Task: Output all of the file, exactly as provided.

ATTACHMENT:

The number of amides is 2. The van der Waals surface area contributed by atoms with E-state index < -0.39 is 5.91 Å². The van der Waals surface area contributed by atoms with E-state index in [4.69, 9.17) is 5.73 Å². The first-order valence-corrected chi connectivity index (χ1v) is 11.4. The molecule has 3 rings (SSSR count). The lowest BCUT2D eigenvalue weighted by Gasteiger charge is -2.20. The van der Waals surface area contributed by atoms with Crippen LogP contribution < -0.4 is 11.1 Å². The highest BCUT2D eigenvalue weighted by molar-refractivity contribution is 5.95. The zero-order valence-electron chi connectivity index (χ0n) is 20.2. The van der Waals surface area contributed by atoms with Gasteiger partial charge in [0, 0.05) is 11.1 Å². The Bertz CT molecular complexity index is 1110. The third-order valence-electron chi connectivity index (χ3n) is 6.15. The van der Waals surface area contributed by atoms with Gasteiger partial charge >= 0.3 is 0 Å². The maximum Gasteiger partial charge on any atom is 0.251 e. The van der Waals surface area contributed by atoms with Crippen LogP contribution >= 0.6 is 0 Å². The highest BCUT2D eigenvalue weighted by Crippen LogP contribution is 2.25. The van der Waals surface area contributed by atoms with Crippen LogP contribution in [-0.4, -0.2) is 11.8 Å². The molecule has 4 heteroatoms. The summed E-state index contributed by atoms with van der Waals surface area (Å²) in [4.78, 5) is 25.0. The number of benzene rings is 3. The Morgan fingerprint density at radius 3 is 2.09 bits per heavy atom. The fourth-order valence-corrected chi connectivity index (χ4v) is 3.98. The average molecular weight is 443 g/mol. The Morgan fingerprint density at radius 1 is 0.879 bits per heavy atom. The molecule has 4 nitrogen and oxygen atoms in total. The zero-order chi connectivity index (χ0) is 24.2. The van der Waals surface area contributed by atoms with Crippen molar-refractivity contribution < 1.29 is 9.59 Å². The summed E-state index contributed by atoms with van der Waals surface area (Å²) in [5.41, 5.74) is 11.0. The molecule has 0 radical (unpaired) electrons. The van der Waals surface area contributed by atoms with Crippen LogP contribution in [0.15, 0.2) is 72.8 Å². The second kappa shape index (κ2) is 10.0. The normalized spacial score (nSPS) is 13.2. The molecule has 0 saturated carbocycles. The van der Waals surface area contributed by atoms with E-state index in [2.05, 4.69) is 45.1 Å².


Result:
The number of amides is 2. The van der Waals surface area contributed by atoms with E-state index < -0.39 is 5.91 Å². The van der Waals surface area contributed by atoms with E-state index in [4.69, 9.17) is 5.73 Å². The first-order valence-corrected chi connectivity index (χ1v) is 11.4. The molecule has 3 rings (SSSR count). The lowest BCUT2D eigenvalue weighted by Gasteiger charge is -2.20. The van der Waals surface area contributed by atoms with Crippen LogP contribution < -0.4 is 11.1 Å². The highest BCUT2D eigenvalue weighted by molar-refractivity contribution is 5.95. The zero-order valence-electron chi connectivity index (χ0n) is 20.2. The van der Waals surface area contributed by atoms with Gasteiger partial charge in [0, 0.05) is 11.1 Å². The Bertz CT molecular complexity index is 1110. The third-order valence-electron chi connectivity index (χ3n) is 6.15. The van der Waals surface area contributed by atoms with Gasteiger partial charge >= 0.3 is 0 Å². The maximum Gasteiger partial charge on any atom is 0.251 e. The van der Waals surface area contributed by atoms with Crippen LogP contribution >= 0.6 is 0 Å². The highest BCUT2D eigenvalue weighted by Crippen LogP contribution is 2.25. The van der Waals surface area contributed by atoms with Crippen LogP contribution in [-0.4, -0.2) is 11.8 Å². The molecule has 4 heteroatoms. The summed E-state index contributed by atoms with van der Waals surface area (Å²) in [4.78, 5) is 25.0. The number of benzene rings is 3. The Morgan fingerprint density at radius 3 is 2.09 bits per heavy atom. The fourth-order valence-corrected chi connectivity index (χ4v) is 3.98. The average molecular weight is 443 g/mol. The Morgan fingerprint density at radius 1 is 0.879 bits per heavy atom. The molecule has 4 nitrogen and oxygen atoms in total. The zero-order chi connectivity index (χ0) is 24.2. The van der Waals surface area contributed by atoms with Crippen molar-refractivity contribution < 1.29 is 9.59 Å². The summed E-state index contributed by atoms with van der Waals surface area (Å²) in [5.41, 5.74) is 11.0. The molecule has 0 radical (unpaired) electrons. The van der Waals surface area contributed by atoms with Crippen LogP contribution in [0.15, 0.2) is 72.8 Å². The second kappa shape index (κ2) is 10.0. The normalized spacial score (nSPS) is 13.2. The molecule has 0 saturated carbocycles. The van der Waals surface area contributed by atoms with E-state index in [2.05, 4.69) is 45.1 Å².